Feeling there was a need to save time when exchanging contact details, Ernest launched Deet in January 2017.
In addition to time-saving, Deet also makes sharing of contact details easier and faster, since physical and even social media contacts could be shared at a go via QR codes.
According to Ernest, Deet can also be employed as a virtual business card. The contact details collected by the app are stored in an organised directory as created by the user.
Users just need to scan the QR codes, and their contact details ( such as email, phone number, website and links to Facebook, Twitter, Instagram, etc. profiles) will be automatically saved in the app’s directories. Users can also create as many profiles as possible, be it personal, business or social.
Interestingly, Deet requires no internet access for usage. Whether this is a marketing strategy or just a unique attribute only time will tell.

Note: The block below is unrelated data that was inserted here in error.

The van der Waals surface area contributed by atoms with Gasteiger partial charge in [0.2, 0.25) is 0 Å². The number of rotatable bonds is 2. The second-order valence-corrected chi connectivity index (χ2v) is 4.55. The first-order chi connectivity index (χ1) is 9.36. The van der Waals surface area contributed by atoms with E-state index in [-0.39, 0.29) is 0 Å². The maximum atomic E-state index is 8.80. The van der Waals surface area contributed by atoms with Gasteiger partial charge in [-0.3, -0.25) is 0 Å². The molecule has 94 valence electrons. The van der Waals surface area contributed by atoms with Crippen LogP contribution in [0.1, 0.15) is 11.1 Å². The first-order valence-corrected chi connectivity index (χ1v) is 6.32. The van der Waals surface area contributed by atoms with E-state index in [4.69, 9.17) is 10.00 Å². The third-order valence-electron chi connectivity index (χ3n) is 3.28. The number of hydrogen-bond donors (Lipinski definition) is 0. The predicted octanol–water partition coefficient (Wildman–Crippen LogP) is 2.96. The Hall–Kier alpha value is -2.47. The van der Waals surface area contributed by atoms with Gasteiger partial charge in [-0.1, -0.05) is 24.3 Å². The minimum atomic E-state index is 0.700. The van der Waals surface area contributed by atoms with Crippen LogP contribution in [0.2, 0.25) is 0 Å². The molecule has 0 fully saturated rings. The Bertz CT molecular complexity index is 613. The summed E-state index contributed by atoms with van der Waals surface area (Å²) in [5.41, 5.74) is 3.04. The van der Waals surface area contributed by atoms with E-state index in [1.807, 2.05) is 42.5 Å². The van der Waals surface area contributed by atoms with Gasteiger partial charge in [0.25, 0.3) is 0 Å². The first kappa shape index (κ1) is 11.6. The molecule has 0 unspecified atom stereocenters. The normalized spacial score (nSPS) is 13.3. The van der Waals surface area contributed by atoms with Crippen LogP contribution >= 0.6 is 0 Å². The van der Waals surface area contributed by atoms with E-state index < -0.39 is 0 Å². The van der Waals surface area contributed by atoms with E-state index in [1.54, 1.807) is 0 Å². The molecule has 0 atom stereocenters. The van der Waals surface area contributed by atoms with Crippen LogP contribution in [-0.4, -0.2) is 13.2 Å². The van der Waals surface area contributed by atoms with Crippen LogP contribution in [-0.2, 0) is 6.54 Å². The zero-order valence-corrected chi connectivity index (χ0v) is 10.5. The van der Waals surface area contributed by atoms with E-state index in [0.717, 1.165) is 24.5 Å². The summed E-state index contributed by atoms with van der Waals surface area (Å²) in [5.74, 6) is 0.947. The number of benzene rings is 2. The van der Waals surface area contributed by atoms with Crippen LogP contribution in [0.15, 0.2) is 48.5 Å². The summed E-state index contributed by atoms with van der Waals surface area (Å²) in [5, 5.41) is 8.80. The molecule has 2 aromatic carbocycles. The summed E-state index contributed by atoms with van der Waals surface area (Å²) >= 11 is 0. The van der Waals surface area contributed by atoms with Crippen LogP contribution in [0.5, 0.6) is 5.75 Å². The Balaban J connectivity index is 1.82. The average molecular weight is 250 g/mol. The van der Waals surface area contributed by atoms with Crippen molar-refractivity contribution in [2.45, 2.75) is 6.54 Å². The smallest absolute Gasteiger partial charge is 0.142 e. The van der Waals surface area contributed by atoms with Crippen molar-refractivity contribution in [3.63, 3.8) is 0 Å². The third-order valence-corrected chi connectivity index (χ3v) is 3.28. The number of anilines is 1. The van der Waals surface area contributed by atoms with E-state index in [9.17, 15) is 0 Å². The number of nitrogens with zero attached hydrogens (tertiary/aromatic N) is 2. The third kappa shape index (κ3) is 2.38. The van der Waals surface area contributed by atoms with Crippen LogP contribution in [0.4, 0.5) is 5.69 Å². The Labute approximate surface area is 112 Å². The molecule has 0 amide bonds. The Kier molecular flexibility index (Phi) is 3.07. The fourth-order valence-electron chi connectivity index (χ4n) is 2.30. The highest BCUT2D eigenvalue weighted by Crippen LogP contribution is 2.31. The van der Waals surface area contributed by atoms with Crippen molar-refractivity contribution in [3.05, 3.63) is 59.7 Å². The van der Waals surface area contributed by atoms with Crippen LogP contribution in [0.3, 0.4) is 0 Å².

Ernest is confident that his app will “save trees and discourage deforestation in Nigeria”. This is to buttress his view about adopting Deet as an alternative to conventional paper business cards. But when it comes to a nation as stern as Nigeria, it may take more than a mobile app to convince all parties involved against the usage of paper.
Asides English, Deet is also available in Spanish, Portuguese, Russian & Chinese. You can try it out by downloading from the Google Play Store. Who knows, you just might be saving a tree in the process.
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